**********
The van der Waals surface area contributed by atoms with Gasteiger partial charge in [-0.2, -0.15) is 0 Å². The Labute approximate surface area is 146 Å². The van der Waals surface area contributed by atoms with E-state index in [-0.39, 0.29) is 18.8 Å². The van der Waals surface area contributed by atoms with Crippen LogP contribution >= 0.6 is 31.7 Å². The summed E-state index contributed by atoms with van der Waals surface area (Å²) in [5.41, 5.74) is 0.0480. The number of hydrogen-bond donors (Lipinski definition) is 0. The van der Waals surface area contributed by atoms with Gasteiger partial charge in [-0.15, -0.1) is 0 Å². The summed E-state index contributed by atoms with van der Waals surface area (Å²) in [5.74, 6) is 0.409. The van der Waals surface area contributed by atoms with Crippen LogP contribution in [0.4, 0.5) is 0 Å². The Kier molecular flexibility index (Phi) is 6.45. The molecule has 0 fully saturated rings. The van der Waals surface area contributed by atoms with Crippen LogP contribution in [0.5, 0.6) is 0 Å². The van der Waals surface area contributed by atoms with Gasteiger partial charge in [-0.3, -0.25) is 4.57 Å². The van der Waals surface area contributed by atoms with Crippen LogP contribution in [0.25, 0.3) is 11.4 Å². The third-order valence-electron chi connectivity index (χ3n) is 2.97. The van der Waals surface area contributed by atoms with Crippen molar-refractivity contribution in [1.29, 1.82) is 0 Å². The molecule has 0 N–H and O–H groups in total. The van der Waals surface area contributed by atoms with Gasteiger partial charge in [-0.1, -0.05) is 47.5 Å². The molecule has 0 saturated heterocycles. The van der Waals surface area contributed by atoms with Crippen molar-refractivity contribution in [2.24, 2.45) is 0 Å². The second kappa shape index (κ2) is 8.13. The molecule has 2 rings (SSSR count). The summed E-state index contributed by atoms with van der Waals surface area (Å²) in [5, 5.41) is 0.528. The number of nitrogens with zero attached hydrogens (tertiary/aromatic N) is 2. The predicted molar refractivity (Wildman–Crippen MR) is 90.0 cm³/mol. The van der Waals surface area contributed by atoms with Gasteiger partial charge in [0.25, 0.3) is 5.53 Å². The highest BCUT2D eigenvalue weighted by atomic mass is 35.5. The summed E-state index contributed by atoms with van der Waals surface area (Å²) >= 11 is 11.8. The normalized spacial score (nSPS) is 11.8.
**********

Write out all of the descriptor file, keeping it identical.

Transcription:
The van der Waals surface area contributed by atoms with Gasteiger partial charge in [-0.2, -0.15) is 0 Å². The Labute approximate surface area is 146 Å². The van der Waals surface area contributed by atoms with E-state index in [-0.39, 0.29) is 18.8 Å². The van der Waals surface area contributed by atoms with Crippen LogP contribution >= 0.6 is 31.7 Å². The summed E-state index contributed by atoms with van der Waals surface area (Å²) in [5.41, 5.74) is 0.0480. The number of hydrogen-bond donors (Lipinski definition) is 0. The van der Waals surface area contributed by atoms with Gasteiger partial charge in [-0.15, -0.1) is 0 Å². The summed E-state index contributed by atoms with van der Waals surface area (Å²) in [5.74, 6) is 0.409. The van der Waals surface area contributed by atoms with Crippen LogP contribution in [0.4, 0.5) is 0 Å². The Kier molecular flexibility index (Phi) is 6.45. The molecule has 0 fully saturated rings. The van der Waals surface area contributed by atoms with Crippen LogP contribution in [0.5, 0.6) is 0 Å². The van der Waals surface area contributed by atoms with Gasteiger partial charge in [-0.3, -0.25) is 4.57 Å². The van der Waals surface area contributed by atoms with Crippen LogP contribution in [0.25, 0.3) is 11.4 Å². The third-order valence-electron chi connectivity index (χ3n) is 2.97. The van der Waals surface area contributed by atoms with Crippen molar-refractivity contribution in [1.29, 1.82) is 0 Å². The molecule has 0 N–H and O–H groups in total. The van der Waals surface area contributed by atoms with Gasteiger partial charge in [-0.1, -0.05) is 47.5 Å². The molecule has 0 saturated heterocycles. The van der Waals surface area contributed by atoms with Crippen molar-refractivity contribution in [2.24, 2.45) is 0 Å². The second kappa shape index (κ2) is 8.13. The molecule has 2 rings (SSSR count). The summed E-state index contributed by atoms with van der Waals surface area (Å²) in [5, 5.41) is 0.528. The number of nitrogens with zero attached hydrogens (tertiary/aromatic N) is 2. The predicted molar refractivity (Wildman–Crippen MR) is 90.0 cm³/mol. The van der Waals surface area contributed by atoms with Gasteiger partial charge in [0.25, 0.3) is 5.53 Å². The highest BCUT2D eigenvalue weighted by atomic mass is 35.5. The summed E-state index contributed by atoms with van der Waals surface area (Å²) >= 11 is 11.8. The normalized spacial score (nSPS) is 11.8.